Wednesday, 8 November 2000
Neil Gaiman: Stardust (1999)
Review number: 677
Stardust is a remarkable homage to Lord Dunsany and other Victorian writers of tales about the lands "beyond the fields we know". Wall is much like other isolated English villages of the mid nineteenth century, except for the wall which gives it its name and for the unusual fair held there once every nine years. That is the only time that the gap in the wall is left unguarded, and sellers of all kinds of wonders come from the land of Faerie beyond the wall.
Tristram Thorn is typical of the village's young men, and like the rest of them he has fallen in love with the local beauty, Victoria Forester. While he is walking with her, they see a star fall in Faerie, and she promises him his heart's desire if he retrieves it for her. The plot seems to develop along standard fairy tale lines until he reaches the star, which turns out to be a young woman with a broken leg from the fall and not the stone he was expecting. To bring back a young woman - who objects strongly - instead of an inanimate object is not the task he expected, and it is from this point that Stardust begins to offer a new slant on a familiar idea.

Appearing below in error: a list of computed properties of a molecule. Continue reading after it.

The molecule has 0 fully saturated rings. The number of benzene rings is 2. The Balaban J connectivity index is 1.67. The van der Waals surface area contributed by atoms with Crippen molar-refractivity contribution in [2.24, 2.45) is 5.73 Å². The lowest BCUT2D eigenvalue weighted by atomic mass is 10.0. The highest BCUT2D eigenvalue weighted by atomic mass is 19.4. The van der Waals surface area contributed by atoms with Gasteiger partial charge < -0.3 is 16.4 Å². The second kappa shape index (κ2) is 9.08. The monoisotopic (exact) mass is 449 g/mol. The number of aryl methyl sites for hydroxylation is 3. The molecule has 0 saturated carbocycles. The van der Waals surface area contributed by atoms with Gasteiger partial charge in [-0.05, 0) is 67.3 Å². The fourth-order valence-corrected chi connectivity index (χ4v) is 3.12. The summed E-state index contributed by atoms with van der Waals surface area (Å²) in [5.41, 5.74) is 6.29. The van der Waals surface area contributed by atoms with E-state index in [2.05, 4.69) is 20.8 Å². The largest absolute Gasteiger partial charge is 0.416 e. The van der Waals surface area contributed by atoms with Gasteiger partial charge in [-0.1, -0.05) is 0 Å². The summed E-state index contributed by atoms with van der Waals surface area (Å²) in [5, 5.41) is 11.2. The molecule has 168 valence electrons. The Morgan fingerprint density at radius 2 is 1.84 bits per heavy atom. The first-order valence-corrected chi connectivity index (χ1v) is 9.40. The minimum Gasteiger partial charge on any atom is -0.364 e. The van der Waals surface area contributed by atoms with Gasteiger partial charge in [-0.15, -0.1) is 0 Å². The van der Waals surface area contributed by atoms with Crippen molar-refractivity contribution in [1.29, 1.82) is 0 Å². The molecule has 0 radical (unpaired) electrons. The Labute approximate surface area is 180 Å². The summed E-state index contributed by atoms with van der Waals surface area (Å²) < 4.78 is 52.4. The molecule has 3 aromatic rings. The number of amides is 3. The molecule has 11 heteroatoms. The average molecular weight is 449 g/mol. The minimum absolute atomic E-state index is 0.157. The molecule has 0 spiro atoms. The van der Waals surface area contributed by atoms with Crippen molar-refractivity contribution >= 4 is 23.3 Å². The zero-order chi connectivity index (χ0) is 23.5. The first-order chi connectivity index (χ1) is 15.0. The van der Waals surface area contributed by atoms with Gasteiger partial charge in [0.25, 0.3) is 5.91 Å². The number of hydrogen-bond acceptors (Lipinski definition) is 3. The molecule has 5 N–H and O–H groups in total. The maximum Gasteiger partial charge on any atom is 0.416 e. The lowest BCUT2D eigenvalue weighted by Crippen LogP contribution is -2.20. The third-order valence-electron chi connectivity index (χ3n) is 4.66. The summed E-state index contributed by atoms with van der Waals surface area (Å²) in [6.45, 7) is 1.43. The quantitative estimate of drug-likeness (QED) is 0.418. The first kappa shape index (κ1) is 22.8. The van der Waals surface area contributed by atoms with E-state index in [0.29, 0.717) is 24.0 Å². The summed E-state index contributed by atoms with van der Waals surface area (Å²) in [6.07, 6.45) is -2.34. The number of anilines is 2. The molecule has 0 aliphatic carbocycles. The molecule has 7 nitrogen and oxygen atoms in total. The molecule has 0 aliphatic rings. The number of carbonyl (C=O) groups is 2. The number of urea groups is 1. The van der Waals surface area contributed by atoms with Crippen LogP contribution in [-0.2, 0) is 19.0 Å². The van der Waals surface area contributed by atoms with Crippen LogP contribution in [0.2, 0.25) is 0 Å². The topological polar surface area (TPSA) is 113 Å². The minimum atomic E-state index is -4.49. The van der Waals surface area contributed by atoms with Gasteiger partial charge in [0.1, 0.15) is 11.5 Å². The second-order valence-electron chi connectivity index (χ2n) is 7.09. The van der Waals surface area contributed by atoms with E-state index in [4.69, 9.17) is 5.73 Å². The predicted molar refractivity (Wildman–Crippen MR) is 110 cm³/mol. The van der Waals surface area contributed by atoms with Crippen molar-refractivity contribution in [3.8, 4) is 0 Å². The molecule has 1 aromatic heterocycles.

There is the odd joke here and there, and Stardust is generally a light-hearted novel, but it is atmospheric as well. The major characters are believable, and the whole thing manages to delight in the way that the best children's fiction does while being clearly an adult novel. It works far better than Neverwhere, where Gaiman is struggling to describe what is a strongly visual experience without swamping the rest of the ingredients of the novel.